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Study: H1N1 Vaccines Safe for Pregnant Women

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Whether you’re an everyday mom or Jenny McCarthy, vaccinations—especially those involving children—are rarely ever taken lightly.  Results from a recent study published in the Journal of the American Medical Association might bring parents a sigh of relief, however, reports TIME.com.

 According to the study, vaccinating pregnant women against the H1N1 virus does not put the unborn baby at risk. Researchers found less than a one percent difference in the rates of birth defects, preterm birth or low birth weight among babies whose mothers were vaccinated and those who were not—highly reassuring news for concerned soon-to-be parents.

Plus: 10 Vaccine Myths—Busted!

 The 2009 outbreak of the H1N1 virus hit pregnant women hard, in part due to a widespread hesitance to receive the quickly developed vaccination. This flu season, health experts urge pregnant women to get vaccinated because the contraction of the flu is particularly dangerous to the unborn baby.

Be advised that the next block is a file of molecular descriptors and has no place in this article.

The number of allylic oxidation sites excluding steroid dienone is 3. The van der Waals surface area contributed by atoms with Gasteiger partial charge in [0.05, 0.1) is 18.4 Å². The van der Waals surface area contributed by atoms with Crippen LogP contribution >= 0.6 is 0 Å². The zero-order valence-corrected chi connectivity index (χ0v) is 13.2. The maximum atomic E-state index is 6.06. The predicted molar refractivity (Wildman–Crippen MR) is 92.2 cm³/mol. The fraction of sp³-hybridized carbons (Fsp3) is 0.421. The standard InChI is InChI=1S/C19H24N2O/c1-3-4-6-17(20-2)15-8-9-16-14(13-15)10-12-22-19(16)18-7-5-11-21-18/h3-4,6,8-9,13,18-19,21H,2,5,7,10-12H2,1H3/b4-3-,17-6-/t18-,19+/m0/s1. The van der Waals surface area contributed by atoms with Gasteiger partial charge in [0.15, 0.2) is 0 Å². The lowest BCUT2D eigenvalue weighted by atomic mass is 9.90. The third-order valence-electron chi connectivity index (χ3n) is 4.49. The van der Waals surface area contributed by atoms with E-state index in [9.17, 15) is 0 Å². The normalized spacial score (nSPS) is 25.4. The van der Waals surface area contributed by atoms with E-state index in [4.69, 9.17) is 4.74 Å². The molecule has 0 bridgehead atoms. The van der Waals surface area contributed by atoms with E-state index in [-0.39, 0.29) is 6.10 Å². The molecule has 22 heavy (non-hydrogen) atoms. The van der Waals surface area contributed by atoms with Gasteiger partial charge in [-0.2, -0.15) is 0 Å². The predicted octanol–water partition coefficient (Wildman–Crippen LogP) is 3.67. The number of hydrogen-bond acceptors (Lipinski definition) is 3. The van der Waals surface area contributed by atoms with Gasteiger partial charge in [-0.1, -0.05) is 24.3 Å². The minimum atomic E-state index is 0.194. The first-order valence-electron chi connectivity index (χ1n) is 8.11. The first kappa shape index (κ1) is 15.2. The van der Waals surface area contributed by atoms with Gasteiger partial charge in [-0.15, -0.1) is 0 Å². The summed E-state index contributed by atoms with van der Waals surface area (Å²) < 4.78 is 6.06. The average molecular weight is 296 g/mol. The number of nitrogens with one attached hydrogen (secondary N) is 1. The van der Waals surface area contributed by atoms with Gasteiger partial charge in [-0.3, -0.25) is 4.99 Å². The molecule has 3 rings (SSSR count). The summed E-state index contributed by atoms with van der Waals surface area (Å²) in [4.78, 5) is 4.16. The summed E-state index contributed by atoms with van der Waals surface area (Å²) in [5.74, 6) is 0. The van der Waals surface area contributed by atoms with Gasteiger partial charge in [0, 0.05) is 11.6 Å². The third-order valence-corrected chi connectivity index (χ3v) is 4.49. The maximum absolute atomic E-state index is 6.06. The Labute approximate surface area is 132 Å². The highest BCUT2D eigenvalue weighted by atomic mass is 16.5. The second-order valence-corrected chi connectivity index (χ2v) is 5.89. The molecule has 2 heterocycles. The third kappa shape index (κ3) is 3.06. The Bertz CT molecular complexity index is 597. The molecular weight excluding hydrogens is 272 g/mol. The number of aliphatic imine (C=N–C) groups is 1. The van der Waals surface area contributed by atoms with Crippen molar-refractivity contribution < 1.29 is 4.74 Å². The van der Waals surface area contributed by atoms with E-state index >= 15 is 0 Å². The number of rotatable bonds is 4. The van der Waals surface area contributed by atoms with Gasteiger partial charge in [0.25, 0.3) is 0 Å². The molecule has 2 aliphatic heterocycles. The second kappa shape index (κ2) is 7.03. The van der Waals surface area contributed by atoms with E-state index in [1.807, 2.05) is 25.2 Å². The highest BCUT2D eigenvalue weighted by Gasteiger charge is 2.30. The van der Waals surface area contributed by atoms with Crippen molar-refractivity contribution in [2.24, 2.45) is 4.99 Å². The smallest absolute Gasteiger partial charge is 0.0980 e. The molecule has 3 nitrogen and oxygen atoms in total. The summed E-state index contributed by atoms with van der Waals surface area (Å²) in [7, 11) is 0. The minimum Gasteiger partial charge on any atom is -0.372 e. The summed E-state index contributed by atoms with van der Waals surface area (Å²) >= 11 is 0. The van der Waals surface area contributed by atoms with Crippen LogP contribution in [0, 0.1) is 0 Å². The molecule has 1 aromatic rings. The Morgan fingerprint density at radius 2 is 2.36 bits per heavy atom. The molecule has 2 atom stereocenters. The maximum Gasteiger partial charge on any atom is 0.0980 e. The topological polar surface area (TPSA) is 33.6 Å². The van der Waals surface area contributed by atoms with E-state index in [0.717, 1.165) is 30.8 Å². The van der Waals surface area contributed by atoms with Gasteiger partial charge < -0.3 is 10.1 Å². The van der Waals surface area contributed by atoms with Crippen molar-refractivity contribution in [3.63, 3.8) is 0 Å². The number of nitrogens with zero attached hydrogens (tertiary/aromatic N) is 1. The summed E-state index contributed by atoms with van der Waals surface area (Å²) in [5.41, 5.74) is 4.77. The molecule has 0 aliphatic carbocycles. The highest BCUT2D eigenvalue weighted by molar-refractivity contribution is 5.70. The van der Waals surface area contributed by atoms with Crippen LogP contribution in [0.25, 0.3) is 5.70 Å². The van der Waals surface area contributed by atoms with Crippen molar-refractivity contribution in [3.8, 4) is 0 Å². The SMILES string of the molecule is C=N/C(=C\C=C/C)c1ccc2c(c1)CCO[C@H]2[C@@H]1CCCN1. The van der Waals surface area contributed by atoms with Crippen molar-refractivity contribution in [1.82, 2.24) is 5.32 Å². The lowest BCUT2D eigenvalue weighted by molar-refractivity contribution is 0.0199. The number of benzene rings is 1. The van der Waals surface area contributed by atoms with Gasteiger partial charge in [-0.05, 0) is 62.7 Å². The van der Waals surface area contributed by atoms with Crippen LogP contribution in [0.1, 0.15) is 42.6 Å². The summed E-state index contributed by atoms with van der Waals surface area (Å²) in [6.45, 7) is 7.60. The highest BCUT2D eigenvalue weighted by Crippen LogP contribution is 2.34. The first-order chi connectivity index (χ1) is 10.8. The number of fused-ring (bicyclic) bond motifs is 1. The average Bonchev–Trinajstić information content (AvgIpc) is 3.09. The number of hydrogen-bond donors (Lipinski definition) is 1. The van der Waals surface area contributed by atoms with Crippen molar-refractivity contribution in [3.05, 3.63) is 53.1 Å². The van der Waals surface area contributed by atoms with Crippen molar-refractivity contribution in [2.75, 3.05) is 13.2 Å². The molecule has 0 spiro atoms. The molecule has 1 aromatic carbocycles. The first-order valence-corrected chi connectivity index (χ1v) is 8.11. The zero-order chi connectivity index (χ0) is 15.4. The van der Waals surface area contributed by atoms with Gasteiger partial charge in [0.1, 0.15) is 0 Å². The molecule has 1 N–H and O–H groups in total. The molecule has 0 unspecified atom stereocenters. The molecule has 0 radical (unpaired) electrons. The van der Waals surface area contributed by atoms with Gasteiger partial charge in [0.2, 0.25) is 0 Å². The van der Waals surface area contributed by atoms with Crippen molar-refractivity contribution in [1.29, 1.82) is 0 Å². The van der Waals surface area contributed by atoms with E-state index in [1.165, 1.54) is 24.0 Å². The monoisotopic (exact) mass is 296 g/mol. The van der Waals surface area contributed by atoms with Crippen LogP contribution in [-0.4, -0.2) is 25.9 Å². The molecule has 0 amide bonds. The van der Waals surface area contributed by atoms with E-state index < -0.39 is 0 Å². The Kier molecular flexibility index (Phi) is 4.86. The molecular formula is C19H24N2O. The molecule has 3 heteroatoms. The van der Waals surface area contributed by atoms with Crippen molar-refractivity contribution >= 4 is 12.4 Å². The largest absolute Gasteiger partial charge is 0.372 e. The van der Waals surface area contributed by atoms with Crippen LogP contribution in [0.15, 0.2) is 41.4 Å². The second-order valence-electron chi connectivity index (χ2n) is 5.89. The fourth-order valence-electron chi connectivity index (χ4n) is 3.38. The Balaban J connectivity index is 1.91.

Plus: What Moms-to-Be Need to Know about the H1N1 Virus

 While the winter flu is probably not on many parents radar during these summer months, experts hope that the positive news of this study encourages expectant parents to take the extra precaution come flu season.

 Did you have any flu scares during pregnancy? Have you received flu shots while expecting?

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